As long as they're earthbound, most people shrug off the idea of being anything other than a biological human. Some people are even repulsed or angered by the concept of scientifically tampering with the human body and brain too much. However, the time is coming when radical technology will allow us to expand and significantly improve the abilities of our minds and the forms of our bodies. A transhumanist age is nearly upon the human race -- an age where cyborgs, sentient robots, virtual lives based in computers and dramatically altered human beings may become commonplace.
Already, there are hundreds of universities, laboratories and companies around the world where transhumanist projects are underway. A transhumanist is a person who aims to move beyond the human being via science and technology. Some of the most eye-opening projects are military-oriented, such as the "Iron Man" armor suit being created for American soldiers. Trials runs of the suit are tentatively scheduled for this summer. Another well-known project is at Chalmers University of Technology in Sweden where scientists are connecting robotic limbs to the human nervous system of amputees, essentially creating cyborg-like people. The first arm surgeries are scheduled to occur in less than 12 months. Of course, private companies like Google are also very much involved in the broad field of transhumanism. They are spending many millions of dollars on creating artificial intelligence, which one day may have its own sentience and be thousands of times smarter than humans. Renowned futurist, Ray Kurzweil, is one of Google's top technologists working on the project.
Even though some of these technologies seem frightening to the layperson, they should be here in a matter of years, not decades. One of the most exciting and controversial ideas of transhumanism is the complete integration of the human mind with a machine. Similar to the extraordinary technology featured in the movie The Matrix, humans may be able to download themselves into computers and live virtual existences.
Lately, I have been speaking more frequently about mind uploading in conferences, interviews and in casual conversations with friends. I often get asked in a highly dubious way: Could you really just let yourself disappear into a machine, Zoltan?
The study of how and why human beings and society accept technology and innovation is fascinating. Generally, people are wired to be wary and afraid of treading new paths and considering unknown ideas; we are engrained with a powerful "flight" mechanism, designed to preserve our safety and well-being. Yet, that has hardly stopped civilization from progress. The first time fire was seen by our homo erectus ancestors, it was likely treated as a great evil or a monster. Later, it became our species' foundation for warmth, disease-free food and light. The history of anesthesia is similar. At first, some considered it too unnatural before realizing how useful it was for successful surgery and medicine. Even the automobile was considered too loud and problematic when it first came out. Nonetheless, like all great technologies, society did embrace it, even if skeptically at first.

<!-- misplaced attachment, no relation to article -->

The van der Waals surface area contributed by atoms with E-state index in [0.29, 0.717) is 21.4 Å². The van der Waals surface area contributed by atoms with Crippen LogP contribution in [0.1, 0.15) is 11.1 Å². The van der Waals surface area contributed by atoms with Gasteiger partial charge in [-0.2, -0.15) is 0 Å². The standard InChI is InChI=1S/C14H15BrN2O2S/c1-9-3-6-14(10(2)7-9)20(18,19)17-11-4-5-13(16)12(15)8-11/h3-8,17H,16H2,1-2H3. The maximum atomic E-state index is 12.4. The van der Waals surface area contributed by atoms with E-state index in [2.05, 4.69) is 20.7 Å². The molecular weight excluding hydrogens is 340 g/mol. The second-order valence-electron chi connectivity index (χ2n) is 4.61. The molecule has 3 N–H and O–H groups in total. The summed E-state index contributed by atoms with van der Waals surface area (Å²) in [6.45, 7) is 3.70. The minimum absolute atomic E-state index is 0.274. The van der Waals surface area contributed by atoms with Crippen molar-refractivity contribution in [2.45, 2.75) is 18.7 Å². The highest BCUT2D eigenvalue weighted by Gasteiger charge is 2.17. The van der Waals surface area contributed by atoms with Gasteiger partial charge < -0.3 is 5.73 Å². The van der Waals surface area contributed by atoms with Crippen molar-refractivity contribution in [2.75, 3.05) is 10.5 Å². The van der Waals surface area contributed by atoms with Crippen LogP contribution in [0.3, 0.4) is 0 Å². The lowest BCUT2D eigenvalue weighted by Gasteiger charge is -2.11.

In time, many humans will also come to view mind uploading and virtual lives as just as important and real as biological human lives. Already on sites like Kickstarter, there are companies looking for funding that will create thought-capturing headsets and haptic feedback suits to bring us that much closer to complete virtual world immersion. Even virtual sex, considered bizarre by most, will likely come to be a popular way to enjoy intimacy with a partner. In an increasingly busy world where many travel for work and are away from loved ones for days at a time, such intimacy may be welcomed. Some may laugh at these concepts now, but the personal computer was laughed at by many too when it first came out.
A concept I've defined in my philosophical writings as the "futurization of values" promotes the idea that people should try to live according to where they believe they are going in life, and not only where they actually are. With science and technology advancing so rapidly, it would be valuable to begin examining the perspective from our projected future selves. In this way, we might not be so skeptical or afraid of new technology that might be beneficial to our species. Rather than mock and shrug off such advances that will soon be a part of our lives, we might consider instead what their value is and how they might improve our lives and those of our loves ones.